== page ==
Thursday, October 27, 2011

Night of Terror #27: '13 Ghosts'

Hello, all. Time for another guest blog entry from America's Number 1 William Castle fan, Phoebe Heyman. Here she is to tell us about one of Castle's most famous movies, 13 Ghosts. Remember - Look through the red lens if you believe in Phoebe, and the blue lens if you don't:

Hello horror fans! I approached the original 13 Ghosts with some interest, as I was a big fan of the remake, Thir13en Ghosts, in my youth. My friend James brought it to a gathering at my house, having picked it up in a Blockbuster fire sale or something, and probably intended us all to watch it ironically. Fortunately, I enjoyed the movie and he decided to leave it at my house, where I went on to rewatch it several times for a hit of gothic imagery that harmonized with obsessively re-reading the liner notes to "Antichrist Superstar." Also: In preparing this article, I realized that I have long been mis-remembering the opening scene of Thir13en Ghosts as belonging to Se7en, a truly embarrassing conflation. Do both scenes take place in the rain, or is it just the numbers-for-letters thing?

The original 13 Ghosts is less scary, less gory and a lot more fun than the remake. It's quite gentle for a horror movie, which is reasonably unsurprising for a William Castle movie. The movie opens on a museum tour discussing the La Brea tar pits (to be later given cinematic fame in My Girl 2), setting the story in LA. The main character, Cyrus Zorba, who's been leading the tour, learns he has inherited a nearby mansion from a distant uncle, Dr. Plato Zorba. We find out that Dr. Zorba was an occultist who collected ghosts, which now live in the mansion. Cyrus Zorba and his family, hard up for rent, decide to move into the mansion, and quickly encounter the ghosts. But is the executor of the estate, Ben Rush, trying to help them deal with the ghosts, or simply to get his hands on the apocryphal fortune believed to be hidden in the house?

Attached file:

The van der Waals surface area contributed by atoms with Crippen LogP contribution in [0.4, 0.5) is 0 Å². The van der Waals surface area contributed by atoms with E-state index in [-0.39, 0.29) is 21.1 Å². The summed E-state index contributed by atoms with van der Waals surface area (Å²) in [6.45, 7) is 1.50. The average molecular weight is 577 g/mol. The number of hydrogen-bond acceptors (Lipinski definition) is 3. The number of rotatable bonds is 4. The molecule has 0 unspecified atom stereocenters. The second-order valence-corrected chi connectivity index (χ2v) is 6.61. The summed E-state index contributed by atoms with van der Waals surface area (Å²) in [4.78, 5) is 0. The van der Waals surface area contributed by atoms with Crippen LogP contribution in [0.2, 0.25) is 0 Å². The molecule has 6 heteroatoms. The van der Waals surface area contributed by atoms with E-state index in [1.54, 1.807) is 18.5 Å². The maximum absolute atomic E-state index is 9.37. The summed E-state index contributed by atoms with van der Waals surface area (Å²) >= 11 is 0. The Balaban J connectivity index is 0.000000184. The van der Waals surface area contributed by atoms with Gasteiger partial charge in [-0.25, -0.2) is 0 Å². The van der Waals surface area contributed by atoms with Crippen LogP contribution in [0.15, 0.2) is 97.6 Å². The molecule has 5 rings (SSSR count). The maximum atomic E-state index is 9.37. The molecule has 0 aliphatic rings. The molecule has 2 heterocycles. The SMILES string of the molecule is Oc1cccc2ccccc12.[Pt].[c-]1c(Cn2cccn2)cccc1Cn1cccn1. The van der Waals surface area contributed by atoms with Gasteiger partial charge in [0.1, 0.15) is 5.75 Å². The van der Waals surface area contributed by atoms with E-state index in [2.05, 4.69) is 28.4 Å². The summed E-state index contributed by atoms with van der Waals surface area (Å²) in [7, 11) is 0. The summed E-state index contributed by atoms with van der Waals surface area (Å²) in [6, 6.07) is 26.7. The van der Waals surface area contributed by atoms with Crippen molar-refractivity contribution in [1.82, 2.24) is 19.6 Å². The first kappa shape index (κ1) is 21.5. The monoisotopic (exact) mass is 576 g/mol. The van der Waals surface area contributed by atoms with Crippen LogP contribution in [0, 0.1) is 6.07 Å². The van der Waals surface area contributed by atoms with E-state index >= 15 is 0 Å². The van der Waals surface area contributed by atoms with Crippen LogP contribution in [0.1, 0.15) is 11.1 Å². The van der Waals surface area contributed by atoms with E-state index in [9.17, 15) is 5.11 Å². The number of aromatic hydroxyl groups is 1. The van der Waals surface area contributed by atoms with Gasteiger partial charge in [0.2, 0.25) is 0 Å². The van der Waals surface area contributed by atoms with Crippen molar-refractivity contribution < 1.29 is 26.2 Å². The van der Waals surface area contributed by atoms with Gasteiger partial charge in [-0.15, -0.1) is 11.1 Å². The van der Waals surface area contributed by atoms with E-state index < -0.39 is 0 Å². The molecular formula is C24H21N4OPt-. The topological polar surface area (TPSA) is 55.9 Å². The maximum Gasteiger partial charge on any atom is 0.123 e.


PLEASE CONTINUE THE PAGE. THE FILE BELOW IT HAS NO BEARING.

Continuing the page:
Every William Castle movie has a gimmick and this movie's is "Illusion-O." Viewers were given a special "ghost viewer" that featured a red and blue pane of cellophane. All the scenes featuring ghosts are tinted blue; a timid viewer could look through the blue pane of the ghost viewer and not see the ghosts. But an intrepid viewer could look through the red pane and see the ghosts (which are colored red in the film) even more clearly. In our household, we were lamenting the fact that we couldn't experience the effect when Joe remembered he had a pair of 3D glasses that came with a Harold Lloyd box set. (In the movie, the "ghost viewer" concept shows up in the plot as a pair of special goggles built by Dr. Zorba and included in the estate.) The ghosts are visible to the naked eye without the goggles, but it's fun to see them disappear or stand out even more clearly when looking through the blue or red lens.

The movie's plot is straightforward and doesn't include too many big scares, relying instead on the special effects, which depict a pretty benign host of ghosts, for excitement. The plot centers on the film's child star, Charles Herbert (as Cyrus's son Buck), who controversially received top billing over the adult actors - which seems deserved after watching the movie! Other characters include older sister Medea and a literal witch of a housekeeper, Elaine. Played by famous witch portrayer Margaret Hamilton, she ends the film with a great "stinger" conclusion. Another William Castle pick that's fun for the whole family this Halloween!


  1. I love both versions. The Castle edition is better, but the Tony Shalhoub one is one of my favorite recent bad movies. I was managing a theater in the Treme in New Orleans when the remake came out. You can't fully appreciate that film until you've heard a half-full theater blurt a collective "DAAAAMN!" while watching Matthew Lillard get snapped in half.

  2. I was going to mention that scene in this review but forgot! That's a great moment.